• [0065]
    In one embodiment, the user is able to enter text into a selected account segment control by entering text into the visually highlighted area within box 806. In other words, with reference to FIG. 8D, changing “Location (10)” within box 806 to “Location (20)” will illustratively effectuate the same change in the corresponding account segment control within component 502. Of course the changes can go the other way as well (i.e., changes in box 502 effectuate corresponding changes in box 806). Text entries within a selected line within box 806 are illustratively configured to behave in a manner similar to that described in relation to FIGS. 7A and 7B. In other words, the line within box 806 behaves like an account segment control when the string of text exceeds the available horizontal space. The user interface management component 302 is illustratively configured to facilitate the functionality and behavior described in relation to FIGS. 8A-8D.
  • [0066]
    FIG. 9 demonstrates one more function/behavior illustratively facilitated by interface management component 302. As has been described, it will sometimes happen that not all account information will fit within data entry component 502 (such as when the described ellipsis or chevron is inserted to show other information is available). In this case, when the user maintains a selection input (e.g., hovers a mouse pointer) over data entry component 502 for a predetermined amount of time (e.g., based on a system parameter), a pop up box 902 will appear with the entire account segment combination shown within.
  • [0067]
    Accordingly, embodiments described herein pertain to a control that allows the user to conveniently and efficiently input an account and dimension combination. The control will illustratively validate the account and dimension combination as it is entered, for example, as it is entered upon the General Ledger distribution line for any transaction. Information from the transaction is, in one embodiment, utilized to determine which rule(s) to validate against. The control also illustratively provides valid lists of dimensions determined to be consistent with the currently provided or selected dimensions. These are just some of many benefits of the described embodiments of the present invention.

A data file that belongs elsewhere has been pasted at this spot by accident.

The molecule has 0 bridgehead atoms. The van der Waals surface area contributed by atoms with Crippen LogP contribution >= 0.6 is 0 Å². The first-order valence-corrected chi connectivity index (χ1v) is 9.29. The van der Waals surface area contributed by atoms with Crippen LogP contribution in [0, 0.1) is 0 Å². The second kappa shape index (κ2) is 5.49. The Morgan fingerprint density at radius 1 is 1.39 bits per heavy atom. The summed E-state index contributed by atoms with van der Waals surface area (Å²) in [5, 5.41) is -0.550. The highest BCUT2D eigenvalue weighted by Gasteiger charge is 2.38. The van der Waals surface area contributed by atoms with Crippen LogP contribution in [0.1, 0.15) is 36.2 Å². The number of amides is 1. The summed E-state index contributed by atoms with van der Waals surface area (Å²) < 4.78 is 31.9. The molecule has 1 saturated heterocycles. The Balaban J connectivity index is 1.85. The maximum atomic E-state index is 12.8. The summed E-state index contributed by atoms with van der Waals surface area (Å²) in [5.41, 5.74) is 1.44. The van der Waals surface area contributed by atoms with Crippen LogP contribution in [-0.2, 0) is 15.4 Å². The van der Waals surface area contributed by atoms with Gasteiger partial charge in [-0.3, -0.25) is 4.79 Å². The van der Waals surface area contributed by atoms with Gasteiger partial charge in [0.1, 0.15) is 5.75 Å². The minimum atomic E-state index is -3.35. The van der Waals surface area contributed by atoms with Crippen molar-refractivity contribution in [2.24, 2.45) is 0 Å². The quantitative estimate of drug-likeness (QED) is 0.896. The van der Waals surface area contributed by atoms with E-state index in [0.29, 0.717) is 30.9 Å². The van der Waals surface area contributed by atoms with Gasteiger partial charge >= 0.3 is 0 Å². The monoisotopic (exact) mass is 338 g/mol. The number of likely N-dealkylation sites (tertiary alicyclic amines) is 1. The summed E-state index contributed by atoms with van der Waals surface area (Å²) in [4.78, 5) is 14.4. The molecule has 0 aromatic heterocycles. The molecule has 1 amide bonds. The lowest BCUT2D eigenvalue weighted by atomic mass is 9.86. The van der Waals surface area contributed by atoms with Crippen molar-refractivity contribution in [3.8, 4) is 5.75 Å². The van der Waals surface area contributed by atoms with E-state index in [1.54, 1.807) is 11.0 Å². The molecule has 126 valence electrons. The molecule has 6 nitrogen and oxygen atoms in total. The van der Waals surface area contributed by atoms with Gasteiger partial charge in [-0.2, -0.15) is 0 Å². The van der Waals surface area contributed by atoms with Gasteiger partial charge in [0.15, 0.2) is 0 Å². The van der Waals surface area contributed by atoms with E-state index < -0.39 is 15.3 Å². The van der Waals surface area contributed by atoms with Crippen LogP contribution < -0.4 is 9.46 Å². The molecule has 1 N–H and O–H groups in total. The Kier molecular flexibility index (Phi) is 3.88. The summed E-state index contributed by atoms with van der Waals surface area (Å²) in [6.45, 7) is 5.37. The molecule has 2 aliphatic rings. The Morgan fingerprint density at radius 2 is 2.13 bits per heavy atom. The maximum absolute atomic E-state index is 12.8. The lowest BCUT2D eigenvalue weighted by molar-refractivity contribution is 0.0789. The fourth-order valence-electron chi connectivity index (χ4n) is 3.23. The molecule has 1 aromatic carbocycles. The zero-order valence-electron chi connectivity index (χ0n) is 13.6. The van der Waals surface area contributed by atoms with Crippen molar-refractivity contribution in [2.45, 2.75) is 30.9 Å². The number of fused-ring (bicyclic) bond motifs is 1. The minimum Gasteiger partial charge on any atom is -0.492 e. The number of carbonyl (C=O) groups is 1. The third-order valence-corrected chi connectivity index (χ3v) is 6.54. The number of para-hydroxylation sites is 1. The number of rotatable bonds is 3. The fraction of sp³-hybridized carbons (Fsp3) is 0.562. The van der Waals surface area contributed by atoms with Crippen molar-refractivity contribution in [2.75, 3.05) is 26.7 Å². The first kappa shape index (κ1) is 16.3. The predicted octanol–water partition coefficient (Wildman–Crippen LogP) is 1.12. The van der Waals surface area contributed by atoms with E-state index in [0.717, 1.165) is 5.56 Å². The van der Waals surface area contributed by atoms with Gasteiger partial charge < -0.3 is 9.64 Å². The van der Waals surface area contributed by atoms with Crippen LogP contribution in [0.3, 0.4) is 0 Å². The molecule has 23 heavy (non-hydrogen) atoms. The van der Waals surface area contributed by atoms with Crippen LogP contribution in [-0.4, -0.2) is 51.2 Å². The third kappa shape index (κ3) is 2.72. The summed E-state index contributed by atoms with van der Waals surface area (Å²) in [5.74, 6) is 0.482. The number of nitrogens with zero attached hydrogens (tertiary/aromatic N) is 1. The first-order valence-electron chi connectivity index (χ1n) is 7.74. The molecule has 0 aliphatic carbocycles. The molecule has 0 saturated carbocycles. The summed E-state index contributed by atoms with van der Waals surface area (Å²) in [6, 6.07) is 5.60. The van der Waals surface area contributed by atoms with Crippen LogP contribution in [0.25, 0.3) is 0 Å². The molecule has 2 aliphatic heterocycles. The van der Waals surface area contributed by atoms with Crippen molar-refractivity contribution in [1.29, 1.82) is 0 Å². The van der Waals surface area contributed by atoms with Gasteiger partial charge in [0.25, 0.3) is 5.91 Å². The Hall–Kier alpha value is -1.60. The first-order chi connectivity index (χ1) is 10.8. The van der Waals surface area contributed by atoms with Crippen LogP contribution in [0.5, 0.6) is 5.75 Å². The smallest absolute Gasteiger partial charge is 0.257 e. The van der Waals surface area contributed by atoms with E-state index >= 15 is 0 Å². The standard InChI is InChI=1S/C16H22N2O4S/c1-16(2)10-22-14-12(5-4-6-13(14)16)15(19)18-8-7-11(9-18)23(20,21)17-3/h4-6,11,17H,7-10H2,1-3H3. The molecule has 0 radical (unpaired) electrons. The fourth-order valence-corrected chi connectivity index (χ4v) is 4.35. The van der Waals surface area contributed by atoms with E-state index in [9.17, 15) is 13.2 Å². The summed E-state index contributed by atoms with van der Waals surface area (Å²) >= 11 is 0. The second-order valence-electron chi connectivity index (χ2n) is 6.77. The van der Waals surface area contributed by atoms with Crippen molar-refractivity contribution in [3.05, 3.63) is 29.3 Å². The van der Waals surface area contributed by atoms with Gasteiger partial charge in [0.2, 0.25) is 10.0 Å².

• [0068]
    FIG. 10 illustrates an example of a suitable computing system environment 1000 on which embodiments described herein may be implemented. The computing system environment 1000 is only one example of a suitable computing environment and is not intended to suggest any limitation as to the scope of use or functionality of various embodiments. Neither should the computing environment 1000 be interpreted as having any dependency or requirement relating to any one or combination of components illustrated in the exemplary operating environment 1000.
  • [0069]
    Embodiments are operational with numerous other general purpose or special purpose computing system environments or configurations. Examples of well-known computing systems, environments, and/or configurations that may be suitable for use with various embodiments include, but are not limited to, personal computers, server computers, hand-held or laptop devices, multiprocessor systems, microprocessor-based systems, set top boxes, programmable consumer electronics, network PCs, minicomputers, mainframe computers, telephony systems, distributed computing environments that include any of the above systems or devices, and the like.
  • [0070]
    Embodiments may be described in the general context of computer-executable instructions, such as program modules, being executed by one or more computers. Generally, program modules include routines, programs, objects, components, data structures, etc. that perform particular tasks or implement particular abstract data types. Some embodiments are designed to be practiced in distributed computing environments where tasks are performed by remote processing devices that are linked through a communications network. In a distributed computing environment, program modules are located in both local and remote computer storage media including memory storage devices.
  • [0071]